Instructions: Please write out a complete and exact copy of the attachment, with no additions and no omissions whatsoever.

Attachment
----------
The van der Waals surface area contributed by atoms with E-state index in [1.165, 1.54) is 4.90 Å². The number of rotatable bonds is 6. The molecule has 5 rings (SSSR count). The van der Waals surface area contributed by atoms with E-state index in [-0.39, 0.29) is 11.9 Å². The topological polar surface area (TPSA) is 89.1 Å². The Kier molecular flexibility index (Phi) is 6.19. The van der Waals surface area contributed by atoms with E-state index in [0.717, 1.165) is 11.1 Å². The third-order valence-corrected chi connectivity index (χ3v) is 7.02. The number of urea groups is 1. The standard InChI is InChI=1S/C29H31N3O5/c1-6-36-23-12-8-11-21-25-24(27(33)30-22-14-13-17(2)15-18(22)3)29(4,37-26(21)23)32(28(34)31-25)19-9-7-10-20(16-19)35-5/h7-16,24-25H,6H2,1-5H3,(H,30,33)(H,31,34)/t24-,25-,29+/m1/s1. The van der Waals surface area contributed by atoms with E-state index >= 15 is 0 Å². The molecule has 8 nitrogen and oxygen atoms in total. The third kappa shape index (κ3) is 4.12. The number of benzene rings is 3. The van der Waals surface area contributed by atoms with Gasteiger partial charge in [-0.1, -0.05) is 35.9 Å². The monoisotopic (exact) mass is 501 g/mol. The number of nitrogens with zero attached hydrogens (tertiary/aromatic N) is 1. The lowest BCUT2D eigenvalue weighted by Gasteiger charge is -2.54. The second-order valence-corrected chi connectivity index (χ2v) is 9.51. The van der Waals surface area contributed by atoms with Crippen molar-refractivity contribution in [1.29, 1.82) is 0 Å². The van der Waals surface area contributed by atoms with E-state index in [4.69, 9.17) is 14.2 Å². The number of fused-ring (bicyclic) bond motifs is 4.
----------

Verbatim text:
The van der Waals surface area contributed by atoms with E-state index in [1.165, 1.54) is 4.90 Å². The number of rotatable bonds is 6. The molecule has 5 rings (SSSR count). The van der Waals surface area contributed by atoms with E-state index in [-0.39, 0.29) is 11.9 Å². The topological polar surface area (TPSA) is 89.1 Å². The Kier molecular flexibility index (Phi) is 6.19. The van der Waals surface area contributed by atoms with E-state index in [0.717, 1.165) is 11.1 Å². The third-order valence-corrected chi connectivity index (χ3v) is 7.02. The number of urea groups is 1. The standard InChI is InChI=1S/C29H31N3O5/c1-6-36-23-12-8-11-21-25-24(27(33)30-22-14-13-17(2)15-18(22)3)29(4,37-26(21)23)32(28(34)31-25)19-9-7-10-20(16-19)35-5/h7-16,24-25H,6H2,1-5H3,(H,30,33)(H,31,34)/t24-,25-,29+/m1/s1. The van der Waals surface area contributed by atoms with E-state index >= 15 is 0 Å². The molecule has 8 nitrogen and oxygen atoms in total. The third kappa shape index (κ3) is 4.12. The number of benzene rings is 3. The van der Waals surface area contributed by atoms with Gasteiger partial charge in [-0.1, -0.05) is 35.9 Å². The monoisotopic (exact) mass is 501 g/mol. The number of nitrogens with zero attached hydrogens (tertiary/aromatic N) is 1. The lowest BCUT2D eigenvalue weighted by Gasteiger charge is -2.54. The second-order valence-corrected chi connectivity index (χ2v) is 9.51. The van der Waals surface area contributed by atoms with Crippen molar-refractivity contribution in [1.29, 1.82) is 0 Å². The van der Waals surface area contributed by atoms with E-state index in [4.69, 9.17) is 14.2 Å². The number of fused-ring (bicyclic) bond motifs is 4.